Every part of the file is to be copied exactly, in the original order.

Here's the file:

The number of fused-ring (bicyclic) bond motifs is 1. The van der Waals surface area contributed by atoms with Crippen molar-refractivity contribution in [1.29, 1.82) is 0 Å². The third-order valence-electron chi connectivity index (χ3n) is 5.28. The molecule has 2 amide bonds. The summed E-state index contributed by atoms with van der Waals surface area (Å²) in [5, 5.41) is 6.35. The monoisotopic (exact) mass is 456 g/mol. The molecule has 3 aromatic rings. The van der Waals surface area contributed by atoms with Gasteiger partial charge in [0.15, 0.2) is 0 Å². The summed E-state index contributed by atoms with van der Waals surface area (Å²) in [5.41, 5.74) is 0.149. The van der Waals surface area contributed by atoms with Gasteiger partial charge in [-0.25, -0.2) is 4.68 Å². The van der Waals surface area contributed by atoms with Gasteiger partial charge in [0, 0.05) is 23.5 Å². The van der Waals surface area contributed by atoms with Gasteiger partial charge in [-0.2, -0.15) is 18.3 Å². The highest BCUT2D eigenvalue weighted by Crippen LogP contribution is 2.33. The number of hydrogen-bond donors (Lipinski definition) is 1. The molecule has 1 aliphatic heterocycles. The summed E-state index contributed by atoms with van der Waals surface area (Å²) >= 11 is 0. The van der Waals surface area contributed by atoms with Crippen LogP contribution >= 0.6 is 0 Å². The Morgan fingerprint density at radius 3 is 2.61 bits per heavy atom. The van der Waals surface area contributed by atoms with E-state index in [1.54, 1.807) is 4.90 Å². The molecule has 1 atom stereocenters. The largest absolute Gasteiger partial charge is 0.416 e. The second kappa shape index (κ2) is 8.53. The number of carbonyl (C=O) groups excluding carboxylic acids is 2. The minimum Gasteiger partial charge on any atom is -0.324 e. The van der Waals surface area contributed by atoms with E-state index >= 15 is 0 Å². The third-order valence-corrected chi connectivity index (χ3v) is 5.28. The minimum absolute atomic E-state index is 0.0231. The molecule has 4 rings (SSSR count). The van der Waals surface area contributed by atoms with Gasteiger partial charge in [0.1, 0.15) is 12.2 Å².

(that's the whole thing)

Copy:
The number of fused-ring (bicyclic) bond motifs is 1. The van der Waals surface area contributed by atoms with Crippen molar-refractivity contribution in [1.29, 1.82) is 0 Å². The third-order valence-electron chi connectivity index (χ3n) is 5.28. The molecule has 2 amide bonds. The summed E-state index contributed by atoms with van der Waals surface area (Å²) in [5, 5.41) is 6.35. The monoisotopic (exact) mass is 456 g/mol. The molecule has 3 aromatic rings. The van der Waals surface area contributed by atoms with Gasteiger partial charge in [0.15, 0.2) is 0 Å². The summed E-state index contributed by atoms with van der Waals surface area (Å²) in [5.41, 5.74) is 0.149. The van der Waals surface area contributed by atoms with Gasteiger partial charge in [-0.25, -0.2) is 4.68 Å². The van der Waals surface area contributed by atoms with Gasteiger partial charge in [0, 0.05) is 23.5 Å². The van der Waals surface area contributed by atoms with Gasteiger partial charge in [-0.2, -0.15) is 18.3 Å². The highest BCUT2D eigenvalue weighted by Crippen LogP contribution is 2.33. The number of hydrogen-bond donors (Lipinski definition) is 1. The molecule has 1 aliphatic heterocycles. The summed E-state index contributed by atoms with van der Waals surface area (Å²) >= 11 is 0. The van der Waals surface area contributed by atoms with Crippen LogP contribution >= 0.6 is 0 Å². The Morgan fingerprint density at radius 3 is 2.61 bits per heavy atom. The van der Waals surface area contributed by atoms with E-state index in [1.54, 1.807) is 4.90 Å². The molecule has 1 atom stereocenters. The largest absolute Gasteiger partial charge is 0.416 e. The second kappa shape index (κ2) is 8.53. The number of carbonyl (C=O) groups excluding carboxylic acids is 2. The minimum Gasteiger partial charge on any atom is -0.324 e. The van der Waals surface area contributed by atoms with E-state index >= 15 is 0 Å². The third-order valence-corrected chi connectivity index (χ3v) is 5.28. The minimum absolute atomic E-state index is 0.0231. The molecule has 4 rings (SSSR count). The van der Waals surface area contributed by atoms with Gasteiger partial charge in [0.1, 0.15) is 12.2 Å².